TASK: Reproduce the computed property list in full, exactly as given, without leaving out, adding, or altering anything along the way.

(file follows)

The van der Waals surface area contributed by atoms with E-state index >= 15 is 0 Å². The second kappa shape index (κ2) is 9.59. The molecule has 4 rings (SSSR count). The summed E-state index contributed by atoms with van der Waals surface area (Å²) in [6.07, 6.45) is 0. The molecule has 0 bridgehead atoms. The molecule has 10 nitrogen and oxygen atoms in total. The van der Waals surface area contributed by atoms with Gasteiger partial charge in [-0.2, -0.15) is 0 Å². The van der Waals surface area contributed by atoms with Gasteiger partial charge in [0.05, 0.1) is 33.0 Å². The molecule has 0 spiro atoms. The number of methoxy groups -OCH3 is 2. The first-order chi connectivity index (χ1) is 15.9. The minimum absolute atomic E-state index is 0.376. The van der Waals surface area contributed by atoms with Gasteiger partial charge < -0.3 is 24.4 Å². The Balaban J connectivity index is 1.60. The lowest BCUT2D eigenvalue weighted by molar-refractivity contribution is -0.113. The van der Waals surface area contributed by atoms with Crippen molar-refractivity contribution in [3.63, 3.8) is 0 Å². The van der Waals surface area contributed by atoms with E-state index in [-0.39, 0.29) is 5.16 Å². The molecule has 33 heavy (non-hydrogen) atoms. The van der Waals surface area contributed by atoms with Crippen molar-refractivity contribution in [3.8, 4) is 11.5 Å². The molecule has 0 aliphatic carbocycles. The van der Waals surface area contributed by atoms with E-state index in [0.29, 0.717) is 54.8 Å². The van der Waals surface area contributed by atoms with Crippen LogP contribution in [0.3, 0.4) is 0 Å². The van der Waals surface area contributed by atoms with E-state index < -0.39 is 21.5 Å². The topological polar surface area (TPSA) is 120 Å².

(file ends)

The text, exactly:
The van der Waals surface area contributed by atoms with E-state index >= 15 is 0 Å². The second kappa shape index (κ2) is 9.59. The molecule has 4 rings (SSSR count). The summed E-state index contributed by atoms with van der Waals surface area (Å²) in [6.07, 6.45) is 0. The molecule has 0 bridgehead atoms. The molecule has 10 nitrogen and oxygen atoms in total. The van der Waals surface area contributed by atoms with Gasteiger partial charge in [-0.2, -0.15) is 0 Å². The van der Waals surface area contributed by atoms with Gasteiger partial charge in [0.05, 0.1) is 33.0 Å². The molecule has 0 spiro atoms. The number of methoxy groups -OCH3 is 2. The first-order chi connectivity index (χ1) is 15.9. The minimum absolute atomic E-state index is 0.376. The van der Waals surface area contributed by atoms with Gasteiger partial charge < -0.3 is 24.4 Å². The Balaban J connectivity index is 1.60. The lowest BCUT2D eigenvalue weighted by molar-refractivity contribution is -0.113. The van der Waals surface area contributed by atoms with Crippen molar-refractivity contribution in [3.63, 3.8) is 0 Å². The van der Waals surface area contributed by atoms with E-state index in [-0.39, 0.29) is 5.16 Å². The molecule has 33 heavy (non-hydrogen) atoms. The van der Waals surface area contributed by atoms with Crippen molar-refractivity contribution in [3.8, 4) is 11.5 Å². The molecule has 0 aliphatic carbocycles. The van der Waals surface area contributed by atoms with E-state index in [0.29, 0.717) is 54.8 Å². The van der Waals surface area contributed by atoms with Crippen LogP contribution in [0.3, 0.4) is 0 Å². The van der Waals surface area contributed by atoms with E-state index < -0.39 is 21.5 Å². The topological polar surface area (TPSA) is 120 Å².